In Zion v. Xanthopoulos, 178 Mont. 468, 585 P.2d 1084 (1978), the Supreme Court of Montana upheld certain conditions and struck others imposed on a defendant who had been committed following acquittal on a charge of murder on the ground of mental disease or defect excluding responsibility. While the court struck those conditions which it described as punitive in nature and likened to those imposed on convicted criminals,See footnote 4 it upheld those conditions pertaining to requiring the acquittee to maintain frequent contact with psychiatrists.See footnote 5 Id. at 470-78, 585 P.2d at 1086-90. The Zion court quoted with approval the following language from State v. Carter, 64 N.J. 382, 316 A.2d 449 (1973), overruled on other grounds sub nom. State v. Kroll, 68 N.J. 236, 344 A.2d 289 (1975), as an explanation of what would qualify as acceptable post-release supervision by a probation officer:See footnote 6

            Throughout the period of conditional release, it is imperative that the trial court maintain frequent contact with the patient and supervising psychiatrists. To facilitate this burden of responsibility, the trial judge should require regular and continuous reports to a court appointed probation officer both from the psychiatrists to whom the patient is reporting and from the patient himself. The court must retain jurisdiction over the proceeding. This retention of jurisdiction is essential to enable the authorities to return the patient to the state hospital for psychiatric care immediately upon being notified that some problem has arisen which jeopardizes the safety and well being of the patient or those around him. The ability of the trial judge to immediately recall the patient in a summary fashion is crucial to the court's ability to protect the public from harm.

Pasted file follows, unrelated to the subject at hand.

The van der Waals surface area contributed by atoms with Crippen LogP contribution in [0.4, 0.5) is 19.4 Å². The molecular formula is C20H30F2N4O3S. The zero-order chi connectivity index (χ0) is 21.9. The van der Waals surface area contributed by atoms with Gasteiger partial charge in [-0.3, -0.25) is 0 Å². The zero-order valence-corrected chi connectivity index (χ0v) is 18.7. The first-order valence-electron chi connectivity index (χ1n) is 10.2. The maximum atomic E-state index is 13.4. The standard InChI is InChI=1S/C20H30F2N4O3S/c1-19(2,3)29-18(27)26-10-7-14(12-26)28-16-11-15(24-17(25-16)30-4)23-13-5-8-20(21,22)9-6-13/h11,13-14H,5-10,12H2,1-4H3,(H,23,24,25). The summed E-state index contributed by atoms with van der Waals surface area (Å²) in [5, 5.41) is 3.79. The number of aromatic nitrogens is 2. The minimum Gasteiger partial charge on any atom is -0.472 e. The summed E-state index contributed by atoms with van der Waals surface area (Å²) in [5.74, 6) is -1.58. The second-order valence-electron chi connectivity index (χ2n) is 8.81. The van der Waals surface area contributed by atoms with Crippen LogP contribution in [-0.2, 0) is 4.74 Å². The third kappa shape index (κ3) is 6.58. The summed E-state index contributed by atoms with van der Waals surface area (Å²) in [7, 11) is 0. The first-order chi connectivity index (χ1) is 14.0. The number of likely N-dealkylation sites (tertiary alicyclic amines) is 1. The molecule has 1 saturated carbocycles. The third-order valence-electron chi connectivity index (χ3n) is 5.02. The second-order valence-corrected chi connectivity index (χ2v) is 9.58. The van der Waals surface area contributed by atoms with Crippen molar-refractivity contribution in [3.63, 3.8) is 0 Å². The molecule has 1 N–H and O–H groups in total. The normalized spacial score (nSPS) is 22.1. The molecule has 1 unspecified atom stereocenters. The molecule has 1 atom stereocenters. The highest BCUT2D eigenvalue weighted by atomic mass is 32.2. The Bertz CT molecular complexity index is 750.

64 N.J. at 408, 316 A.2d at 463 (emphasis supplied).

    The appellate court in Zion was properly concerned with the ramifications of the acquittee's failure to stay on her prescribed medication and noted the following findings of the district court:

            'Defendant is mentally ill, but her mental condition does not make her a present danger to herself or to others. The improvement in defendant's mental condition over what it was at the time of her original confinement is probably the result of her taking of the tranquilizing drug, Thorazine. Defendant's ability to maintain social control over her behavior will depend on the degree of stress imposed upon her and upon her continued use of the tranquilizing drug. Since she is not a present danger to herself or to others, she is entitled to be released. However, her release must be strictly supervised and controlled to insure that she does not regress to her previous mental state.'

178 Mont. at 477, 585 P.2d at 1089-90. The concept of conditional release appears to comport with "the court's function . . . to balance protection of the public safety against the therapeutic value and humaneness of conditional release." Carter, 64 N.J. at 409, 316 A.2d at 464.